Mannequin Monday – Take Me Home
Hey, here we are for another Mannequin Monday. We come back every Monday to find more words, more ideas, more inspiration to dress that blank form. Today we shape our words to describe roads. Dirt roads. Streets. Highways. The road to finding oneself.
First up is a poem by Tyree Daye, titled By Land. As I often do, I found this in Narrative Magazine. A great source for fiction and non-fiction. Free to read, with only a signup.
And then a short story of my own, My Big Brother is Scared.
This Week’s Story
In Narrative Magazine, Tyree Daye brings us a wonderful poem , By Land, evocative of the roads in our lives. The roads that somehow shaped and informed us. Our memories. Our visions of ourselves. Here are a couple of excerpts.
By Land opens so:
“I’ve lived on dirt roads that bent and ended at a gate of pines, the dust skipped up didn’t make my mother look like a dream.”
Don’t we all know that road? The dirt dry and dusting our feet. The trees hanging over the road. Not enough for shade. Only enough to frame the scene. The road that bent into the trees.
The poem goes on. “Most of the little towns have a road nicknamed Devil’s Turn,
where someone’s brother died on a Saturday night while Nina sang ‘Tell Me More and More and Then Some’ on the Caddy’s radio, the moon the color of the oldest cardinal.” Memories of a road that took lives. Young lives. Lives bent on living, but snuffed by the road’s curve.
And there are the roads that invoke a dark unknown. “…others wait for you to run out of gas then come alive with what your mother said could take you.” A beautiful way to say, this is one scary road at night.
Finally, some roads offer promise. A goal reached. As Daye says, “…hopefully it’ll lead to myself, hopefully they’ll take me home.”
You can read all of the poem here.
My current Writing
My own writing sample this week is inspired by a family photo. Two boys wandering down a dirt road. No end in sight as the road curves through the trees. I hope you enjoy it.
My Big Brother is Scared
Two brothers sat in the hospital cafeteria. Seven a.m. The room bustled. Mostly OR staff in scrubs and disposable shoe covers, grabbing a fast breakfast before surgeries.
Jack Coffin, in his late twenties, nursed a cup of black coffee. His brother Danny, two years younger, wolfed down a tray full of food. Scrambled eggs, bacon, a bagel, a donut covered with powdered sugar. He too had a black coffee.
Danny said, “This is pretty good for hospital food.”
Jack laughed. “You’d eat shit.”
“With sriracha…maybe so.”
“Did I say this before?” asked Danny. “Congratulations. Your new baby is a beauty. Jennie’s eyes, I think. Don’t see much of you in her yet.”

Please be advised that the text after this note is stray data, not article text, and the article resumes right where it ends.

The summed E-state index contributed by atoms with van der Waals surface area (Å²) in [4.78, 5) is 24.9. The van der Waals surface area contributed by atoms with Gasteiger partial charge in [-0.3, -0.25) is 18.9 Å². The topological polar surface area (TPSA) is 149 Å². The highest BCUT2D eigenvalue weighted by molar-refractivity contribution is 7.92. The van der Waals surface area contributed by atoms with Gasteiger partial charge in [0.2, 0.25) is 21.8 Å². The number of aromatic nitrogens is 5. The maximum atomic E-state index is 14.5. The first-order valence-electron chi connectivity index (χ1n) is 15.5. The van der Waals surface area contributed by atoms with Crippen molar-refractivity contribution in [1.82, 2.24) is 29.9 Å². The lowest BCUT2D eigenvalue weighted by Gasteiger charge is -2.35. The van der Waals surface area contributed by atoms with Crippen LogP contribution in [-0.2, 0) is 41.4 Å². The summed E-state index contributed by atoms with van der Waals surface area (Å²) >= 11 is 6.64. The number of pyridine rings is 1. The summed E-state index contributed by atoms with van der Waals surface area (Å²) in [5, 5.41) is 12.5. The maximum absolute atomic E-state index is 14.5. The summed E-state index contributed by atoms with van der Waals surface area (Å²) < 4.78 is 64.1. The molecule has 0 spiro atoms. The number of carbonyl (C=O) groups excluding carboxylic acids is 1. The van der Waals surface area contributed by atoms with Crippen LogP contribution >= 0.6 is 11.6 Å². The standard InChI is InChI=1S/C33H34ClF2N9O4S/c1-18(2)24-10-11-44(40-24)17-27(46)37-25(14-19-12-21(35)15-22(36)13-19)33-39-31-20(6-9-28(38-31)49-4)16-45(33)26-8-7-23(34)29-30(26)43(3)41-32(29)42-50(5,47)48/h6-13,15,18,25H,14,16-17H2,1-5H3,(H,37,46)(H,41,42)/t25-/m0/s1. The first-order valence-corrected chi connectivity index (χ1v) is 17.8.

Jack nodded. “We cut it close, didn’t we?”
“House to ER in 30 minutes, complete with police escort.”
“It would have been faster if you hadn’t attracted the traffic cop.”
“But I talked him into escorting us, right?”
Jack shrugged. “I’ll give you that.”
Jack drained his coffee. He squeezed the rim of the paper cup flat between his fingers. Started folding the edges over.
Danny watched him. “Can I get you another coffee?”
Jack shook his head.
Danny said, “I overheard the doctor say Jennie can go home tomorrow morning.”
“The baby has a touch of jaundice. Just observation. Then we’re home.”
He tore the rim on the coffee cup. Peeled it down the center.
Jack shrugged. “Maybe.”
“It’s all good,” Danny said. “Mom and baby are fine.”
Jack looked up at the far wall of the cafeteria. A TV screen displayed an episode of Property Brothers. He stared for a long minute. Nodded in the direction of the TV. “Reminds me…I need to finish the wallpaper in the nursery.”
“I’ll help you. We can knock it off in a few hours.”
Jack continued to stare. He turned and looked hard at Danny.
“I’m scared shitless.” He ripped a chunk from the coffee cup.
Danny pulled his donut out of his mouth. “Huh?”
A couple of tears oozed down Jack’s cheek. “How am I going to do this?”
“Be a father. I don’t know anything about being a parent. Zero.”
Danny smiled. “Wow. My big brother is scared. Never thought I would ever hear those words.”
Jack tilted his head as he stared at Danny.
“Seriously, Jack. You have always had my back. Covered for dad when he was such an asshole. You held us all together for years.”
“I can’t do this.”
Danny reached for his phone. Opened his photo app and scrolled. He turned the phone so Jack could see it. “Remember this shot?”
The photo showed two small boys, maybe six and four, from the back as they walked along a dirt road. Trees dwarfed them, framing the road and arching over it. Ahead, the road curved into the trees, so the boys could not see where the road led.
Danny said, “Do you remember what you were saying to me?”
“I was scared. I couldn’t see where the road was going around the bend. You were telling me not to be scared.”
“I kept walking because of you. I wanted to go back.”
“I don’t remember.”
Danny pointed to the photo.
“This is you and me again. Except we’re sitting in a hospital cafeteria…And you’re the one who’s scared.”
Jack nodded. Tore off another chunk of the cup.
“You have a brand new baby girl, and you can’t see around the curve in the road. You have no idea where you’re going.”
“You got that right.” Jack pushed the cup shreds to the side.
“And I’m telling you, right now, don’t be scared.”
“Shut up. Hear me. Don’t be scared. You can do this.”
Jack smiled. Weakly. A smile, nonetheless.
Danny held out his phone. “Let’s do a selfie. We’ll remember this moment in eighteen years, when your girl graduates from high school.”